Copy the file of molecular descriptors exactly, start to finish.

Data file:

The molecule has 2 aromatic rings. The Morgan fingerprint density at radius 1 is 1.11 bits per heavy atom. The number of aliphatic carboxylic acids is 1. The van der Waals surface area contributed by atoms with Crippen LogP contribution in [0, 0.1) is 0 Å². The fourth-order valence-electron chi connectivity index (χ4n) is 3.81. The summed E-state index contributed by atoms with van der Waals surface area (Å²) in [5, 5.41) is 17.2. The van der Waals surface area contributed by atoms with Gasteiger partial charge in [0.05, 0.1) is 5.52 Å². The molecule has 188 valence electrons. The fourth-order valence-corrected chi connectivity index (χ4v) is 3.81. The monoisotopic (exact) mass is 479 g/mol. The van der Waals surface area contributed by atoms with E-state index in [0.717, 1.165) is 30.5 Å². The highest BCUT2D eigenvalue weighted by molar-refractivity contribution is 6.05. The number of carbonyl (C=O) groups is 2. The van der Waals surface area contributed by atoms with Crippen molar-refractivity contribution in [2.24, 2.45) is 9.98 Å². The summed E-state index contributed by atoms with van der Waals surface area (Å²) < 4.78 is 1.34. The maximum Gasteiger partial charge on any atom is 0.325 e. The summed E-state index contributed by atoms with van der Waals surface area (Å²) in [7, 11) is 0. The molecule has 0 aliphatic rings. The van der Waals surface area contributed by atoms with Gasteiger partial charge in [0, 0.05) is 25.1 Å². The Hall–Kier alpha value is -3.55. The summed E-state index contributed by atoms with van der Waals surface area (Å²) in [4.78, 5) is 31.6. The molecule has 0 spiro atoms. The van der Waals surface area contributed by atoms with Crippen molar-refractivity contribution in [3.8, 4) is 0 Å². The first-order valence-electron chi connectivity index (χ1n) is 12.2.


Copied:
The molecule has 2 aromatic rings. The Morgan fingerprint density at radius 1 is 1.11 bits per heavy atom. The number of aliphatic carboxylic acids is 1. The van der Waals surface area contributed by atoms with Crippen LogP contribution in [0, 0.1) is 0 Å². The fourth-order valence-electron chi connectivity index (χ4n) is 3.81. The summed E-state index contributed by atoms with van der Waals surface area (Å²) in [5, 5.41) is 17.2. The van der Waals surface area contributed by atoms with Gasteiger partial charge in [0.05, 0.1) is 5.52 Å². The molecule has 188 valence electrons. The fourth-order valence-corrected chi connectivity index (χ4v) is 3.81. The monoisotopic (exact) mass is 479 g/mol. The van der Waals surface area contributed by atoms with E-state index in [0.717, 1.165) is 30.5 Å². The highest BCUT2D eigenvalue weighted by molar-refractivity contribution is 6.05. The number of carbonyl (C=O) groups is 2. The van der Waals surface area contributed by atoms with Crippen molar-refractivity contribution in [2.24, 2.45) is 9.98 Å². The summed E-state index contributed by atoms with van der Waals surface area (Å²) < 4.78 is 1.34. The maximum Gasteiger partial charge on any atom is 0.325 e. The summed E-state index contributed by atoms with van der Waals surface area (Å²) in [7, 11) is 0. The molecule has 0 aliphatic rings. The van der Waals surface area contributed by atoms with Gasteiger partial charge in [0, 0.05) is 25.1 Å². The Hall–Kier alpha value is -3.55. The summed E-state index contributed by atoms with van der Waals surface area (Å²) in [4.78, 5) is 31.6. The molecule has 0 spiro atoms. The van der Waals surface area contributed by atoms with Crippen molar-refractivity contribution in [3.8, 4) is 0 Å². The first-order valence-electron chi connectivity index (χ1n) is 12.2.